All of my interviews are video interviews done through Skype. A video interview allows you to see the candidate’s work environment, which is very important as they’ll be working from home. A video interview will also give you more insight into the speed and consistency of their Internet connection. I ask all the candidates to use a headset for the interview. I want to make sure they have high quality audio, since my VAs speak with my customers and vendors on the phone.

Avoid back and forth when scheduling interviews

I use Calendly to schedule my interviews. This is a huge time saver, since it eliminates all back and forth over email. I create an event type on Calendly for 30 minute Skype interviews and create a custom invitee question asking for the candidate’s Skype username. I set two 3 hours time slots where candidates can choose their own time. I make these time slots during the normal hours the VA would be working if hired―I want to see if they can perform at this hour or if they are tired/sluggish. Calendly sends a calendar invite to both me and the candidate once they pick a time.

When it comes time for the interview, I immediately eliminate anyone who is late or a no show. If you can’t make an interview on time, how will you show up to work on time? Calendly sends reminders and adjusts to the candidate’s time zone, so any time zone confusion excuse isn’t valid.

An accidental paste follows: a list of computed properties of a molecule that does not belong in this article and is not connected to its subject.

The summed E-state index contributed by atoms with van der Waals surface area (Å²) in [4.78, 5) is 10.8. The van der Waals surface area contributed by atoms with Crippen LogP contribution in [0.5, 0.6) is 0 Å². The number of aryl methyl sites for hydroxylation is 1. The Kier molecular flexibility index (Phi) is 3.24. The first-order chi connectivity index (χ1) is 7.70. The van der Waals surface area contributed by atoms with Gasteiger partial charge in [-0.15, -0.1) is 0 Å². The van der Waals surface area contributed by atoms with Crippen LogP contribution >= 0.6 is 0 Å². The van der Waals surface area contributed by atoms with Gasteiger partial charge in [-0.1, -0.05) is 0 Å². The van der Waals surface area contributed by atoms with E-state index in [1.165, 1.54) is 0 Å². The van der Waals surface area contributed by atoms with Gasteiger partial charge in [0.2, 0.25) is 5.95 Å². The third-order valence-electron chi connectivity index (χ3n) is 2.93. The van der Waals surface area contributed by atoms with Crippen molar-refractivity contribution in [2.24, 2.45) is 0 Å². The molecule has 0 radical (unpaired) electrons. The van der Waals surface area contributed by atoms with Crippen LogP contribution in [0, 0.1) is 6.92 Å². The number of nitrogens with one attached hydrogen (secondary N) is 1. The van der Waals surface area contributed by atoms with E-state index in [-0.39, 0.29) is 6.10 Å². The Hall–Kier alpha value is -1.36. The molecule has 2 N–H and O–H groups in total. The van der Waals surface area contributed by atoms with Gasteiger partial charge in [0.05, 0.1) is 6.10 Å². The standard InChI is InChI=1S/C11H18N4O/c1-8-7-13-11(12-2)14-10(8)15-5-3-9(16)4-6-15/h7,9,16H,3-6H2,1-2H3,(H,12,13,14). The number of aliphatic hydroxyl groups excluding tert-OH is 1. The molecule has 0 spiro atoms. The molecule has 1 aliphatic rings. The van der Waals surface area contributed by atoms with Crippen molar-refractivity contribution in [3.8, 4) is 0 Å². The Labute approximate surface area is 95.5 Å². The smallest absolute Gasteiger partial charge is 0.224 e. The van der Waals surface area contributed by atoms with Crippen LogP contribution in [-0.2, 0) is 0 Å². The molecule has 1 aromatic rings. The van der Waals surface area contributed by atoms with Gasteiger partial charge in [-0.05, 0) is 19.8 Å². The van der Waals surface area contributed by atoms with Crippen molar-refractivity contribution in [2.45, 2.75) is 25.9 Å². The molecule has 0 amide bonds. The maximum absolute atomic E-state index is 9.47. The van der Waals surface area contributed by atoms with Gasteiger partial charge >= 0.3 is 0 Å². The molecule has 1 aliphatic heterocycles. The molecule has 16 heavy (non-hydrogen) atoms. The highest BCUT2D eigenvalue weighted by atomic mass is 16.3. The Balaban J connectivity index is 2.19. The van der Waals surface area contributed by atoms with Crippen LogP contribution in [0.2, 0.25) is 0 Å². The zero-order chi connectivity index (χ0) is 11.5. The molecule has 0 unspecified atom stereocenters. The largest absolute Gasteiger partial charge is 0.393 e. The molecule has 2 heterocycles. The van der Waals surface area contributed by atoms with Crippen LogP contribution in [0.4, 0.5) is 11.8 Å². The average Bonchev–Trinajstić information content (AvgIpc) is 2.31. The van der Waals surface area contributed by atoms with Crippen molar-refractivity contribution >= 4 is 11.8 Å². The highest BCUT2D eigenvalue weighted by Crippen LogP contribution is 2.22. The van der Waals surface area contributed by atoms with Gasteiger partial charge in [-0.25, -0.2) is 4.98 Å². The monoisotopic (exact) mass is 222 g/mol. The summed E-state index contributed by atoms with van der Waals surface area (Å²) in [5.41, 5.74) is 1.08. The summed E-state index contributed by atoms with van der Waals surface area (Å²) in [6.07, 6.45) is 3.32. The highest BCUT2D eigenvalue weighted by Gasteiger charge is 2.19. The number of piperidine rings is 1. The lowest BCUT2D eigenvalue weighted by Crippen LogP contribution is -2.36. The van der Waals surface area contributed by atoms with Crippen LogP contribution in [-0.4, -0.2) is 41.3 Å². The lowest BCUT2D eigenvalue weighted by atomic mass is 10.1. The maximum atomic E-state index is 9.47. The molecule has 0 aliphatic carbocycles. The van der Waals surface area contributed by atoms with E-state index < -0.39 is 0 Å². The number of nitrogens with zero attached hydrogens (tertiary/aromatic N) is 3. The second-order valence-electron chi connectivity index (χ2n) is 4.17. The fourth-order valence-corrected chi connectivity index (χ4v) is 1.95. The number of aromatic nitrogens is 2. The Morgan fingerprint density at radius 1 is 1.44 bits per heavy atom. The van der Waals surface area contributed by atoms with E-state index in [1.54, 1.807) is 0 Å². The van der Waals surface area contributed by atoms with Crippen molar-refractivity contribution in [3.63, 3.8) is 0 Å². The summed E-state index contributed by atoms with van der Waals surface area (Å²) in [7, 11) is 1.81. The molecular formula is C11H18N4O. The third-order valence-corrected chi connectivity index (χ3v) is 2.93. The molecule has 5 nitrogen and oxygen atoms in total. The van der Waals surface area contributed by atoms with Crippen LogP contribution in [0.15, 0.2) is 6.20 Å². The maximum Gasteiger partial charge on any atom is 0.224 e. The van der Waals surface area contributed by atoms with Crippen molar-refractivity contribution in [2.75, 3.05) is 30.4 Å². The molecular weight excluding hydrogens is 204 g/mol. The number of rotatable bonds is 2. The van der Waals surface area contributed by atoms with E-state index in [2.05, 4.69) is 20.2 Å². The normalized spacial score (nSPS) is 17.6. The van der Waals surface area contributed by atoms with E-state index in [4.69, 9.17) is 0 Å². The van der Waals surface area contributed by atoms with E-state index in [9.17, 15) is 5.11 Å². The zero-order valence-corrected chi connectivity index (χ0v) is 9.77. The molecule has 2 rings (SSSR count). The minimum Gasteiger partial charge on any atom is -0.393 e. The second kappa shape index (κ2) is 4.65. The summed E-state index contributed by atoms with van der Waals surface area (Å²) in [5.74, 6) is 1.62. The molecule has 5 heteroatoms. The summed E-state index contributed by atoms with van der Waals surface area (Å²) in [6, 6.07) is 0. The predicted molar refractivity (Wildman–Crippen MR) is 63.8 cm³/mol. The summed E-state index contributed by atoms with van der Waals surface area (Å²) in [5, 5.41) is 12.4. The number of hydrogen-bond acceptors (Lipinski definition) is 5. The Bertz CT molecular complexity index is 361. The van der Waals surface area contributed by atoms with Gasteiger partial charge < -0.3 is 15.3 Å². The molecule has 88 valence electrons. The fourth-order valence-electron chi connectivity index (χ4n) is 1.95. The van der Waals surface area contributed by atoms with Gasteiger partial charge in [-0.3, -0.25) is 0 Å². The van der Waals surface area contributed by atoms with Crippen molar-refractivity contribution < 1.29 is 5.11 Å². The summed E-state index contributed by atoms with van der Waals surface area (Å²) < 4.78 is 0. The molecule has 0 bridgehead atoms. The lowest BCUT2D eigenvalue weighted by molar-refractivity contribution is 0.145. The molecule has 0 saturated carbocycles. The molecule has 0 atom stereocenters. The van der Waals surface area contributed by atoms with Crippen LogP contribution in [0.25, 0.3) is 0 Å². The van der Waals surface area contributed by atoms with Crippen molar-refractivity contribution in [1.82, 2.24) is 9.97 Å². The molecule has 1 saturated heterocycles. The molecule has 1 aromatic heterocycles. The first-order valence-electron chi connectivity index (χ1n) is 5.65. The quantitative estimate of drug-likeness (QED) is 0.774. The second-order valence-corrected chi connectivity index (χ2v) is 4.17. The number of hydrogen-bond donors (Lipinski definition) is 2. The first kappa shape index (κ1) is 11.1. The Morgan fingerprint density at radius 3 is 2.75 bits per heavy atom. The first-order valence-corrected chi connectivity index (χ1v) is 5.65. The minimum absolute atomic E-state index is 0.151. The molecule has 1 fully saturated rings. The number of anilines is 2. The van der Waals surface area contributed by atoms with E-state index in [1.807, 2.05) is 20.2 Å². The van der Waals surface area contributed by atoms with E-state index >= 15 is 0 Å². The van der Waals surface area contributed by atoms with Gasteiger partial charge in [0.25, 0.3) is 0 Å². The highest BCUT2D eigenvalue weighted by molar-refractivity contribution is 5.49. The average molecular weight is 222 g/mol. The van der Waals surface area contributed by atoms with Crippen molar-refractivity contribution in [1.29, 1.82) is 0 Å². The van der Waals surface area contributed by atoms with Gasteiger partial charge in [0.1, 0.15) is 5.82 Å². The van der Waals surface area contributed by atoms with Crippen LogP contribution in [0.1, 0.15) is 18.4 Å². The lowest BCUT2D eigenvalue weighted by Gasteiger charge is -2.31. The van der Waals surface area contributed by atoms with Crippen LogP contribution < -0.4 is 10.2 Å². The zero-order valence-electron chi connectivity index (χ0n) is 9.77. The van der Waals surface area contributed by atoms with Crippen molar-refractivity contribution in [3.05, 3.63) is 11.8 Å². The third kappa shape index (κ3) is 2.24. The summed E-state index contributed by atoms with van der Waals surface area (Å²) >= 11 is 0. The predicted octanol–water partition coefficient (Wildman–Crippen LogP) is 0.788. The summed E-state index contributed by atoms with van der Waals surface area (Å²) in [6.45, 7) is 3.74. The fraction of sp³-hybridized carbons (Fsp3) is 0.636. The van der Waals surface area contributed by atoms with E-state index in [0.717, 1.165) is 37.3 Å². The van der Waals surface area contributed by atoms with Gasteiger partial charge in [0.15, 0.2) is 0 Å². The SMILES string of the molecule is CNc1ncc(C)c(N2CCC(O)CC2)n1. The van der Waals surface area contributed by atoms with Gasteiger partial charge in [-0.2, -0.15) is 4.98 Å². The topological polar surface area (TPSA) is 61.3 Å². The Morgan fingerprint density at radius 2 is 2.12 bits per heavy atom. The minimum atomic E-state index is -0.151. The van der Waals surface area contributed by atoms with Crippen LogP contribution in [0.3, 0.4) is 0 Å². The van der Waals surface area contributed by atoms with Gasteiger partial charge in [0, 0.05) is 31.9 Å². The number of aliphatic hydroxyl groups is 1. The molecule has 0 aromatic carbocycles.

1st round interview

My hiring VA conducts the first round interview. She’s very experienced in hiring, so I don’t give her much direction. If you are working with someone less experienced, you can create interview questions and pass/fail criteria for them.

My hiring VA adds comments in Asana for anyone she interviews and moves the candidates she likes to the “Schedule 2nd interview” column. Her favorite candidates are listed at the top.

2nd round interview

I review the candidates and schedule a 2nd round interview with the ones I like based on my hiring VA’s notes. Here’s the message I send to schedule a 2nd round interview.

You interviewed with my colleague, who spoke highly of you.

I’d like to set up a Skype video interview.Can you pick a time that works for you here (Calendly link)? I’ll give you a call on Skype at that time.

This will be a video interview, so please make sure to have your camera set up. I look forward to speaking with you!

Some VAs will respond to this email with a time that works for them instead of using the Calendly link, as instructed. I immediately eliminate anyone who does this. I’m looking for VAs who are able to follow clear instructions.

Interview questions vary based on the position. Generally, I ask open ended questions to understand how the candidates approach projects. One question I always ask is “You’re working for me all night, so you won’t have a normal sleep or social schedule. How can you sustain this for more than a few weeks?” I’m looking for someone who ideally has experience working the night shift or has planned a strategy to make this work.